Financial aid 101: What is financial aid & how does it work?
Post-secondary education can offer students career opportunities while simultaneously increasing their potential for higher incomes and greater job satisfaction, but this can be costly. As a result, many Americans struggle to cover the cost of attending college on their own. They need help.
When you are ready to jump into the college experience, you should create a plan to cover the expenses of that higher level education. This will include program fees, tuition, books, rent, supplies, and commuting. So, what can you do to make your life easier? Look into financial aid options!
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What is financial aid?
Financial aid assists students and their families when it comes to paying for college. Financial aid can help cover the costs of tuition and fees, dorm rooms, books, supplies, and transit in the form of grants or loans. Additionally, there are various types of financial aid for whatever you need: grants, scholarships, work-study, and federal or private loans.
Basically, financial aid is money for college.
A ton of sources offer different types of aid to students including colleges, high schools, private organizations, federal and state agencies, and more (studentaid). The amount of aid a student receives is completely based on each source’s guidelines.
For more information on how federal student aid is calculated, check this post out!
How does financial aid work?
Once you understand the basics of applying for financial aid, it seems rather straightforward. To take advantage of financial aid, you should follow these steps:
Cost of attendance can differ depending on the school and program, so explore your options (Princeton Review). What school are you considering? What programs? Where is it located? This will help you in your search for financial aid, especially when you’re looking into scholarships. It’s incredibly common to research the school and financial aid options at the same time to gain a better idea of the institution you are able to afford.
How much aid will you need?
Now that you know which school and program you would like to enroll in, calculate the cost. Add up all of the expected expenses mentioned above (i.e. tuition, program fees, room, books, supplies, and commuting costs). Then evaluate your own savings and income. How much of that can you cover? This offers an idea of how much financial aid you will require.
Sidenote: Even though a school may initially appear more expensive, it may a lot you opportunities to financial aid that could offset that heavy cost. This could make that college more comparable to a school with a lower tuition fee.
What’s Your Potential Eligibility?
Every source of financial aid comes with its own set of qualifications for eligibility. Therefore, it’s prudent to research your options to be certain that you have a good chance for success. Most sources will provide a clear page with specifications such as the FAFSA whereas others may take some more digging.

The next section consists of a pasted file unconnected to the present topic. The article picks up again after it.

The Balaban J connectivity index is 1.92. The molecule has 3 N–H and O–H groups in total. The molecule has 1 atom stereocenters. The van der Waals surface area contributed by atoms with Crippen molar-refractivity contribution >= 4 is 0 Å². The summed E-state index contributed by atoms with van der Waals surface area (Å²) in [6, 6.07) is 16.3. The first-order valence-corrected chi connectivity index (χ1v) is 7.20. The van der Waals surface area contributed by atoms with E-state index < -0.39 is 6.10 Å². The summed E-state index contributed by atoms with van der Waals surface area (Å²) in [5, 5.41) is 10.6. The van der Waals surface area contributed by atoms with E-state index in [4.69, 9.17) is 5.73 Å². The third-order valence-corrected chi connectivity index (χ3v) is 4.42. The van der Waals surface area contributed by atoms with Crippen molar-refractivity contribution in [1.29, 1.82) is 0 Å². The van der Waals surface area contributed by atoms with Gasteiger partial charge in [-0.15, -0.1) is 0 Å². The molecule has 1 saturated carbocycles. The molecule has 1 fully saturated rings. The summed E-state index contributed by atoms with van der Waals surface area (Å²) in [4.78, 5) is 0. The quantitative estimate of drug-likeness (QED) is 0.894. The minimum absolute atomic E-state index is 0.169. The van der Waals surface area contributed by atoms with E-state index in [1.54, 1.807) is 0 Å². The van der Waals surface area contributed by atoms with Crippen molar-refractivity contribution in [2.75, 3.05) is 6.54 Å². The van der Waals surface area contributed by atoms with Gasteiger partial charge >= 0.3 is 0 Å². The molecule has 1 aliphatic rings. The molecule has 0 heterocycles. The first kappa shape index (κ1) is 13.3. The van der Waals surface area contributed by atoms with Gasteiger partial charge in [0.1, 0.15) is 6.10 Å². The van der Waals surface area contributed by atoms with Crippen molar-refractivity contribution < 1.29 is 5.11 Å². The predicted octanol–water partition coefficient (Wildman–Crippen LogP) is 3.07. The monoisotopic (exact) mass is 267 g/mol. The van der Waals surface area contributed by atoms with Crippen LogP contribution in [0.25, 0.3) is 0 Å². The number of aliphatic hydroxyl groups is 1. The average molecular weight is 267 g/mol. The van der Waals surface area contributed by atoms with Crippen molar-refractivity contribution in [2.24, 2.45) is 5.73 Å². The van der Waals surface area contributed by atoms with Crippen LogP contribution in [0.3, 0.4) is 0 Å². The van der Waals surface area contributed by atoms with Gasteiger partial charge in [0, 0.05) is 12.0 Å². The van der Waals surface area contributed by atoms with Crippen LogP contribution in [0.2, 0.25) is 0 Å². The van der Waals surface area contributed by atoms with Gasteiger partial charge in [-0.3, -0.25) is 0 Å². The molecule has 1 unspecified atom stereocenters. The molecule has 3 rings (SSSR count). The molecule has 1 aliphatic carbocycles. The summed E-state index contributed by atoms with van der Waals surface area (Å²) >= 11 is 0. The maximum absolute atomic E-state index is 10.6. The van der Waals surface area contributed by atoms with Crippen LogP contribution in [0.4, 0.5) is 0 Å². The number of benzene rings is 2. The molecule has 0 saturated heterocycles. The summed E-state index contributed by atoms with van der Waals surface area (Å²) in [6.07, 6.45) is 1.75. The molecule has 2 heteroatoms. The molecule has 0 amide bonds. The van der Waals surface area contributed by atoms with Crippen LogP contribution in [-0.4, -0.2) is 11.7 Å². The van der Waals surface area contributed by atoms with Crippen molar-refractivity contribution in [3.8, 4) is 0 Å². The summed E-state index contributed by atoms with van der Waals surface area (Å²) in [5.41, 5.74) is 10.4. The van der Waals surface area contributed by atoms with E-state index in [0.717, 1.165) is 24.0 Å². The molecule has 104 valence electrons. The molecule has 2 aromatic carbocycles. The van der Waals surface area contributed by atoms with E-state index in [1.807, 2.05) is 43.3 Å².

The deadline for applying for the FAFSA has been extended to June 30, 2020.
Depending on what you apply for, these may be some requirements among many others:
- Must be a U.S. citizen
- Must be enrolled at a certain degree/certificate program at your school
- Have a determined level of financial need
- Have a minimum GPA
- Obtained an artistic or athletic achievement
- Be in possession of a high school diploma or equivalent
There’s nothing wrong with applying for financial aid even if you think you may not qualify. There have been many situations in which grants and scholarships were not claimed due to misunderstanding the criteria requirements. Don’t let that stop you!
Accept the school and program
Many financial aid sources are applied once you accept a school’s program. This is because you need to know precisely how much attendance will cost.
Fill out applications
Financial aid can be obtained through public and private means. When it comes to public financial aid, this usually begins with the completion of the Free Application for Federal Student Aid (FAFSA). The application is available for free on the U.S. Department of Education’s website.
When it comes to scholarships and private organizations, separate applications are needed and you must follow each one’s instructions with a careful eye.
When you’re enrolled and have been approved for financial aid, the funds may be paid directly to you or applied to your schooling costs automatically. Sometimes it’s a combination of the two. However, financial aid grants or loans may be doled out during the school year while scholarships may be awarded in one large sum.
When you are finished school and have received your diploma, degree, or certificate, you will begin repaying your loans, which you can learn more about here. If you have taken out a federal student loan, you may be eligible for student loan forgiveness, which you can read about here. If you’re seeking more details and step-by-step instructions on financial aid and how does it work, visit The Scholarship System.
Keep in mind that the earlier you apply for financial aid, your chances of receiving what you qualify for will grow significantly higher. What are you waiting for?
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